Arivale is part of a broader trend of private companies offering health and wellness coaching to make up for the lack of preventative care. But some in the medical sector see a potential downside: As ProPublica's Charles Ornstein writes, too much data can lead to potentially risky tests and procedures. 

09.26.16 | 3 hours ago

Do we expect to know too much when it comes to presidential candidates’ health? 

Why do we expect so much transparency from presidential candidates like Hillary Clinton and Donald Trump when it comes to their health? It wasn't always that way. John Dickerson, a history buff and Slate columnist, recently spoke to the New York Times' "The Run-Up" podcast (a must listen for those following the election) on the history of voters demanding medical information from presidents. Some highlights: 

* After president Dwight Eisenhower had a heart attack in the middle of the night, reporters were told that it was a bout of indigestion. The press soon learned the truth, but Eisenhower's press secretary, James Hagerdy, came up with a brilliant strategy to divert their interest elsewhere. The president's physician reported that Eisenhower had a "successful bowel movement," and the Associated Press printed it as "official news."

* Sen. John McCain also overwhelmed the press with too much information. He released thousands of carefully selected medical records for several hours to the media during his 2000 and 2008 bids for the presidency. 

*A president's health was once considered out of the public view, for the most part. Former presidents John F. Kennedy, Franklin Roosevelt, and Woodrow Wilson all hid serious medical conditions from the public. 

Where would you draw the line on how much you'd want to know about a presidential candidates' health? Let me know @chrissyfarr on Twitter

09.26.16 | 4:23 pm

Reid Hoffman says he’s in a “constant state of argument” with buddy Peter Thiel over Trump

It's like a buddy movie out of the 1980s, but based in Silicon Valley and featuring a presidential election. Stanford classmates, PayPal coworkers, and longtime buddies, LinkedIn CEO Reid Hoffman and investor Peter Thiel are feuding over Donald Trump. Hoffman has been just as vocal in his opposition to the Republican nominee as Peter Thiel has been in support of him. 

"We're in a constant state of argument over this," Hoffman told Bloomberg TV today, adding that though he liked Thiel's speech at the Republican National Convention in July, he thinks his buddy is "inventing policies for Trump that Trump doesn't actually have." He says that fellow tech entrepreneurs often ask him whether Thiel is crazy. When asked the question, Hoffman replied, "Maybe a little."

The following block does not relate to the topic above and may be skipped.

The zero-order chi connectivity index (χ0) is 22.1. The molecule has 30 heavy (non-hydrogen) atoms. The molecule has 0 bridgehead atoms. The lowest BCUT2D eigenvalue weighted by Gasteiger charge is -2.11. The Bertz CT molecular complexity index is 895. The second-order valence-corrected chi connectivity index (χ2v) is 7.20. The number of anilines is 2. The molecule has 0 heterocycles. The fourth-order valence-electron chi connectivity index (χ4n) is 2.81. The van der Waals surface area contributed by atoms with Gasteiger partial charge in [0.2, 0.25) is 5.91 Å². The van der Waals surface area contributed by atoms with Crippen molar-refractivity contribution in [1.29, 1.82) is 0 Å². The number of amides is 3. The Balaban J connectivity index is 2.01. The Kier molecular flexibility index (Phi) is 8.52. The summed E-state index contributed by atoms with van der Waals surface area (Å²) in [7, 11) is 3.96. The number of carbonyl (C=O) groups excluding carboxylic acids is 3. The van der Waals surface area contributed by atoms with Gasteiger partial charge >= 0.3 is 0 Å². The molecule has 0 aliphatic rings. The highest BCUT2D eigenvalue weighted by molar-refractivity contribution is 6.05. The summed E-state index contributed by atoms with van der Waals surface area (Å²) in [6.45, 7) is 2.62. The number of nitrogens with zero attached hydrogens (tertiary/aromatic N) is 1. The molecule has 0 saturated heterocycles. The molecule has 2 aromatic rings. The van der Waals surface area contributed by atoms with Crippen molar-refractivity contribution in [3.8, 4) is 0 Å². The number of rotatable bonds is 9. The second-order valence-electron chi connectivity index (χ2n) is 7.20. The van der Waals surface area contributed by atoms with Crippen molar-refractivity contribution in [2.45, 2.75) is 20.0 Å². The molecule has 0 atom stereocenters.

Hoffman also discussed his biggest concern about Trump—that he doesn't have a policy plan and "no demonstrated record of public service." He added that the impact of a Trump presidency on the American economy and Silicon Valley would "range between disastrous and terrible." 

09.26.16 | 4:13 pm

Update: Twitter sale could happen in the next month 

Disney, Salesforce, and now Microsoft are all exploring a potential bid for Twitter, according to CNBC's David Faber. Sources tell the financial news outlet that a sale could be coming in the next 30-45 days. Among those not interested: Facebook.

09.26.16 | 3:33 pm

Hollywood hitmakers adapting short VR film for the big screen

Comics. Books. True-life stories. Now add VR films to the list of source material for Hollywood movies.

Today, Roth Kirschenbaum Films (R/K)—whose producers helped bring Alice in Wonderland, The Huntsman, and Maleficent to the silver screen—announced they plan on developing a full-length theatrical movie based on Invasion, an award-winning short VR film.

Although there is no script and no time frame for the project yet, it will be a collaboration between R/K and Baobab Studios. It will be written and directed by Eric Darnell, who directed Antz and all three Madagascar movies.

Kane Lee, Baobab's head of content, told Fast Company that his studio plans on releasing more VR content for Invasion, but that the full-length project will be a standard animated theatrical film. 

09.26.16 | 2:26 pm

Disney is reportedly toying with the idea of buying Twitter

The Walt Disney Company has begun working with a financial adviser to decide whether it should bid on Twitter, reports Bloomberg. It joins the ranks of Salesforce, which is also reportedly thinking about acquiring the social network.

What would Disney want from Twitter? Well, it's a content creator—one of the oldest and biggest content companies around—so Twitter would serve as a new distribution medium. So it's not a crazy idea, but it does make for a juicy story. 

09.26.16 | 1:51 pm

Shoppable hotels? West Elm announces a new chain

Shinola just announced that it's building a hotel in Detroit. And today, home furnishing company West Elm says it wants to get into the hotel business together with DDK, a hospitality management and development company. 

In 2018, it will be opening properties in Charlotte, North Carolina; Indianapolis, Indiana; Detroit, Michigan; Savannah, Georgia; and Nashville, Tennessee, with more locations to be announced. 

Much like West Elm stores, each location will feature local design elements, but presumably these hotels will include furniture that guests will be able to buy. 

[Image via West Elm]